Joachim Loew made changes at halftime. Julian Draxler who was largely invisible made way for Mario Gomez and it clearly made Germany more threatening in the box. By the time Reus equalised, Germany were all scrunched up in Sweden's half. But since Sweden had swarmed their defensive third, they just couldn't find a way through the centre. They kept attacking the wide areas and putting balls in. Toward the end, Boateng picked up two yellow cards in succession and was sent off.
Germany were a man down and the world of football prepared itself for the unthinkable. We all know what happened in the last few seconds of the game. Toni Kroos' free kick will go down in history as one of World Cup's greatest moments. It was a stunning effort, as clutch as one could be. Kroos dragged Germany back from the jaws of death as the world fell in delirium. Germany now had a solid chance of making it into Round of 16.
Despite Kroos free-kick, problems still remain
However, problems persist within German ranks. With their fullbacks basically playing as wingers and barely tracking back, Germany's defence is essentially two centre backs and Manuel Neuer. This makes them highly susceptible to counterattacks. Strong attacking teams will punish them if their shape at the back remains the same. However, it must be pointed out that Neuer was excellent on the night and made a couple of crucial saves. In fact, he started the move that led to the Kroos free kick.
There was quite a bit of chatter around the goalkeeping situation. Sidelined with an injury, Neuer hadn't played for club and country for a long time, while Marc-Andre ter Stegen had a stellar season at Barcelona. Ter Stegen seemed to be the obvious choice, but Loew stuck to his proven guns. Neuer showed why he is still regarded as one of the best, if not the best, goalkeeper in the world.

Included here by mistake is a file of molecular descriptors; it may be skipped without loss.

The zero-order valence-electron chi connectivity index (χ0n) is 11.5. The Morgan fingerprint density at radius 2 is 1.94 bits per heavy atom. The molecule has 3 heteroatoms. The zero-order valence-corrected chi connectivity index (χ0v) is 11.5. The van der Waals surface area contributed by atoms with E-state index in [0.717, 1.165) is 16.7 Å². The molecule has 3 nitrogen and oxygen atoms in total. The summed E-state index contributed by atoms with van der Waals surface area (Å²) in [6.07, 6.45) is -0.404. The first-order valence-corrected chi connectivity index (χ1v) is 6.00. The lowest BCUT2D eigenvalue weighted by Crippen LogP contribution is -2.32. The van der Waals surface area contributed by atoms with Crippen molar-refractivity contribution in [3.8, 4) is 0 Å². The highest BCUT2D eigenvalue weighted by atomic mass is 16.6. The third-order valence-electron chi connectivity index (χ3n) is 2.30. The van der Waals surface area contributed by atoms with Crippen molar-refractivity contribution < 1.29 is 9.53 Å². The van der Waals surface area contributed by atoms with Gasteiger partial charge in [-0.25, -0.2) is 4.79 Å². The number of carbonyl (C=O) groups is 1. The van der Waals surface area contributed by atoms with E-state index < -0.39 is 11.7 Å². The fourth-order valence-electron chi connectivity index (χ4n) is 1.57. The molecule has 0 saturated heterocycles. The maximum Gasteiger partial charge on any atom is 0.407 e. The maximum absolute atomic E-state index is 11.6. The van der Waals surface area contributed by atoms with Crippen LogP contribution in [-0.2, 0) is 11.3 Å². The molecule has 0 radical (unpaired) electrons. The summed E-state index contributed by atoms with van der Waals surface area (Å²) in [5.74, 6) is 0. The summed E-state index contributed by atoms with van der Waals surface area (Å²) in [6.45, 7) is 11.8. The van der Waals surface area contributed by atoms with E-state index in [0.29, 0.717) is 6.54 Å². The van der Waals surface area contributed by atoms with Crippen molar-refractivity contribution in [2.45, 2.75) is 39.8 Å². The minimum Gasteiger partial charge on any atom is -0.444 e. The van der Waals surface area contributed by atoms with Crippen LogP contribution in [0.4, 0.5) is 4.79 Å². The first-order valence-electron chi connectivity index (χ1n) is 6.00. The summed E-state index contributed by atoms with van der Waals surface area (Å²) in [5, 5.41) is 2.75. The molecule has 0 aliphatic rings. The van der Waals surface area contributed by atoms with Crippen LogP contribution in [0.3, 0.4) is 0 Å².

Out of form Mueller and dropping Ozil
Another huge concern for Germany should be that Thomas Mueller, their biggest player in major tournaments and scorer of ten World Cup goals, has not been firing. Mueller has played extensively on the right for both club and country, but somehow he hasn't been able to find spaces from where he can pose a threat: something he's really, really good at.
Germany dropping Ozil was huge move too, but it now seems counter-productive in Saturday’s context. Loew didn't even use Ozil from the bench. Germany, for long stretches of the game, were unable to break down Sweden through the centre. They played in wide areas and crossed a lot, but that didn't work. One can't help but think that Ozil's incisive passing was sorely missed.
Ineffective German strikers
Despite a usually prolific Timo Werner at the tip of the attack and Gomez as backup, Germany's strikers have largely remained ineffective. Julian Draxler, Golden Ball winner at Confederations Cup, has been damp too so far, which makes one question the decision to not include Leroy Sane in your World Cup plans. Sane enjoyed an incredible season with Manchester City and could have played the role of impact player off the bench perfectly. All these separate problems make the team look disjointed at the moment. The individual parts are there, but the sum of all parts is missing. Or maybe Germany is just missing Philipp Lahm.
What Germany can be happy about though is that they are still alive. They can take heart from their resilience against a stubborn Swedish side. They missed a few chances, they hit the post, they waited 95 minutes, but they never gave up on that elusive goal. And what a goal it was when it finally came. It definitely felt like a turn-around moment for Die Mannschaft. If that cannot inspire them and help them find their groove, nothing can. Big moments have defined World Cups in the past. It could have been the end of the line for Germany. It can now be a new beginning.